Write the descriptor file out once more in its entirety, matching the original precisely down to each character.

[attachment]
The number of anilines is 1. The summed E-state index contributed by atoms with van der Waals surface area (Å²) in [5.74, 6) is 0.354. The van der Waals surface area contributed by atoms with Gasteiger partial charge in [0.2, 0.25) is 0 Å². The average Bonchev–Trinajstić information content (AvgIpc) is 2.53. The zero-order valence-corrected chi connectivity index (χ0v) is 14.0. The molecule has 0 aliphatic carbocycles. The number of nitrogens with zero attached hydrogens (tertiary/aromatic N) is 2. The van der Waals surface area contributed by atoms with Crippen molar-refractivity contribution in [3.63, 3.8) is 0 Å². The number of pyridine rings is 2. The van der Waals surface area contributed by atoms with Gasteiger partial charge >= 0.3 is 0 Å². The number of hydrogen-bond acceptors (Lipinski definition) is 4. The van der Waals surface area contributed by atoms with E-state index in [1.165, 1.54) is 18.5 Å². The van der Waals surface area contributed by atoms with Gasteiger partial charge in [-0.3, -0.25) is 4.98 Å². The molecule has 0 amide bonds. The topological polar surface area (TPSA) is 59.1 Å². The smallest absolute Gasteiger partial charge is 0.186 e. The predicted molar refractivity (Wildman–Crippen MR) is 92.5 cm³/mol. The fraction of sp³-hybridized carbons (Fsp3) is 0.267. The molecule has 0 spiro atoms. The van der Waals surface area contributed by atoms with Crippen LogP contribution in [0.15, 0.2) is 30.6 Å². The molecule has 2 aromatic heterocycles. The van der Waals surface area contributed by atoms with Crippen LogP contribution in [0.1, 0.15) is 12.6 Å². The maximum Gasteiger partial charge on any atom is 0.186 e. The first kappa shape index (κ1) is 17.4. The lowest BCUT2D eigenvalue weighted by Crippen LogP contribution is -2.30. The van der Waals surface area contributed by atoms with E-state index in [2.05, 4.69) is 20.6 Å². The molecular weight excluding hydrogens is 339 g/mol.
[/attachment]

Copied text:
The number of anilines is 1. The summed E-state index contributed by atoms with van der Waals surface area (Å²) in [5.74, 6) is 0.354. The van der Waals surface area contributed by atoms with Gasteiger partial charge in [0.2, 0.25) is 0 Å². The average Bonchev–Trinajstić information content (AvgIpc) is 2.53. The zero-order valence-corrected chi connectivity index (χ0v) is 14.0. The molecule has 0 aliphatic carbocycles. The number of nitrogens with zero attached hydrogens (tertiary/aromatic N) is 2. The van der Waals surface area contributed by atoms with Crippen molar-refractivity contribution in [3.63, 3.8) is 0 Å². The number of pyridine rings is 2. The van der Waals surface area contributed by atoms with Gasteiger partial charge >= 0.3 is 0 Å². The number of hydrogen-bond acceptors (Lipinski definition) is 4. The van der Waals surface area contributed by atoms with E-state index in [1.165, 1.54) is 18.5 Å². The van der Waals surface area contributed by atoms with Gasteiger partial charge in [-0.3, -0.25) is 4.98 Å². The molecule has 0 amide bonds. The topological polar surface area (TPSA) is 59.1 Å². The smallest absolute Gasteiger partial charge is 0.186 e. The predicted molar refractivity (Wildman–Crippen MR) is 92.5 cm³/mol. The fraction of sp³-hybridized carbons (Fsp3) is 0.267. The molecule has 0 spiro atoms. The van der Waals surface area contributed by atoms with Crippen LogP contribution in [0.15, 0.2) is 30.6 Å². The molecule has 2 aromatic heterocycles. The van der Waals surface area contributed by atoms with Crippen LogP contribution in [0.1, 0.15) is 12.6 Å². The maximum Gasteiger partial charge on any atom is 0.186 e. The first kappa shape index (κ1) is 17.4. The lowest BCUT2D eigenvalue weighted by Crippen LogP contribution is -2.30. The van der Waals surface area contributed by atoms with E-state index in [2.05, 4.69) is 20.6 Å². The molecular weight excluding hydrogens is 339 g/mol.